It's a true honour to be recognised by your alma mater, what makes it even more special is that it occurs at my place of birth, in Westville. It brings back many memories, memories of gratitude. I am sincerely grateful for the recognition.
When I was asked to say a few words I could only think of two messages that I would like to share especially with the graduands. The first message is about celebrating my alma matter and reminding the graduands what really matters in life, in my view.
In the month of March this year alone, someone who grew up as a herdsman in the village of Mbahela outside Thohoyandou in Venda, became the first person in the world to conduct a middle ear transplant operation using 3D printed middle ear bones. Professor Mashudu Tshifularo graduated with an MBChB from this university in 1988.
Within the same month of March, your own Dean of Clinical Medicine, Professor Ncoza Dlova made the biggest break-though in hair loss among African women after she helped discover a new gene that is a major cause of permanent hair loss among women of African descent.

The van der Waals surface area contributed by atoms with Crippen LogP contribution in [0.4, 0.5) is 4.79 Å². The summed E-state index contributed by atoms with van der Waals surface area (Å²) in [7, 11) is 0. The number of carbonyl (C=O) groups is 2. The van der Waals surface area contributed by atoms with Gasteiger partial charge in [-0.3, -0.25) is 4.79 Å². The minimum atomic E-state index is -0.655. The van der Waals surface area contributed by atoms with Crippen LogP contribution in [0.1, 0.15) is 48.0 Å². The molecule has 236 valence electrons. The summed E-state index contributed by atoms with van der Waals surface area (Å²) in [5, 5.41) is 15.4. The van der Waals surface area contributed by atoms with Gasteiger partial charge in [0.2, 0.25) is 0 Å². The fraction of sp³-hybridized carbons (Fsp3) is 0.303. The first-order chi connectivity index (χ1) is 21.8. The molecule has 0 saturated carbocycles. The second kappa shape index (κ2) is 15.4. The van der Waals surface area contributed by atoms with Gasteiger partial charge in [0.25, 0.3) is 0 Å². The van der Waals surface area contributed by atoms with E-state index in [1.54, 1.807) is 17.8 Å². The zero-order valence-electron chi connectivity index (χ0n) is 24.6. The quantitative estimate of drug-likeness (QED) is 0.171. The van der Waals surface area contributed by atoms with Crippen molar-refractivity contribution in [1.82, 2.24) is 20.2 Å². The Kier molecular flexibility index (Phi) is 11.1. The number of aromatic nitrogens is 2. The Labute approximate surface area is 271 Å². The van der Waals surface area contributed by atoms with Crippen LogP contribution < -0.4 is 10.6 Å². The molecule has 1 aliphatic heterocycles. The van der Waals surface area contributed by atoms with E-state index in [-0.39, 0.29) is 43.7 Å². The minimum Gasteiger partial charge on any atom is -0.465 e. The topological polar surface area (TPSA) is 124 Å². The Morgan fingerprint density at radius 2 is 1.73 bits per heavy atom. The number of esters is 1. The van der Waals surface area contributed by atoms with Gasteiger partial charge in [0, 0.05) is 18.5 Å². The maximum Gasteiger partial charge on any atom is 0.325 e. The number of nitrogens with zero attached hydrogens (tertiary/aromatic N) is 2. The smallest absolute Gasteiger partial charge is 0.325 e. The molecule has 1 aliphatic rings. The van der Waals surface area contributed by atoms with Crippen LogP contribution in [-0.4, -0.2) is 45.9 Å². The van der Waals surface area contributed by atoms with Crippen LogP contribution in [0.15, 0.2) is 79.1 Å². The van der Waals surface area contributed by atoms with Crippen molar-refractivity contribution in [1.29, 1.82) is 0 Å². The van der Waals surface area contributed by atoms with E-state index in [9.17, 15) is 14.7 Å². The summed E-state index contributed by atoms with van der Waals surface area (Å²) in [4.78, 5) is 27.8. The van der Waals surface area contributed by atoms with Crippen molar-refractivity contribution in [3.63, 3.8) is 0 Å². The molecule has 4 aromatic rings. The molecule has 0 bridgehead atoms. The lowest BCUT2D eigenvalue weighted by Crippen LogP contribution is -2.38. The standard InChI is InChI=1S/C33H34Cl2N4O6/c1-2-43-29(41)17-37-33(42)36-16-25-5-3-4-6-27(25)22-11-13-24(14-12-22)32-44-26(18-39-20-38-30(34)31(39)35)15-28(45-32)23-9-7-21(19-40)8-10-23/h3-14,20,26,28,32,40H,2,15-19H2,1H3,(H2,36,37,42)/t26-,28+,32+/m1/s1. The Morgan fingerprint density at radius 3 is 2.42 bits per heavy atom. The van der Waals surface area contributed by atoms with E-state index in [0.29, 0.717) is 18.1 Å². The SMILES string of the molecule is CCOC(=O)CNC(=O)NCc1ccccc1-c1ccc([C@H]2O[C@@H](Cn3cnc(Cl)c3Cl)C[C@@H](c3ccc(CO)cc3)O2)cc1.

I am sharing this with you to show what you are capable of. However, this doesn't by accident which leads me to my second message:
Finding your purpose in life and living it is my definition of success. It starts with a dream, dream big, Follow your instincts, be curious, love what you do, love learning, keep an open heart, an open mind and a strong spirit within a framework of integrity at all times. Try and have fun while you are at it.
Gifts/talent without hard work and further investment in self do not equal success and a purposeful life. In the past 3 years I've had the privilege to interview no less than 30 achievers, men and women who have achieved great success in their lives, men and women from different parts of the continent. They have a few things in common, all of them attribute their success to hard work, to continuous learning, a positive attitude and never giving up on themselves and what they set out to achieve.
There's a quote that resonates with me by Henry Ford. "Whether you think you can, or you think you can't, you're right." This speaks to attitude and faith. Luck comes along the way but you can't plan for it.
As I conclude I would like to remind us one of the most important ingredient to who you are and your success. For me it's my family, my parents who sacrificed everything for me; my husband of 35 years who allows me to dream and pursue my dreams and continues to be the wind beneath my wings.
They say a mother is as happy as her least happy child. I know this because I've lived it. I thank my late son Sifiso for his unconditional love and support, my daughter Nkanyezi who has always supported me and continues to determine my level of happiness.
I wish you every success as you make your contribution in building a strong ethical society. Ngiyabonga!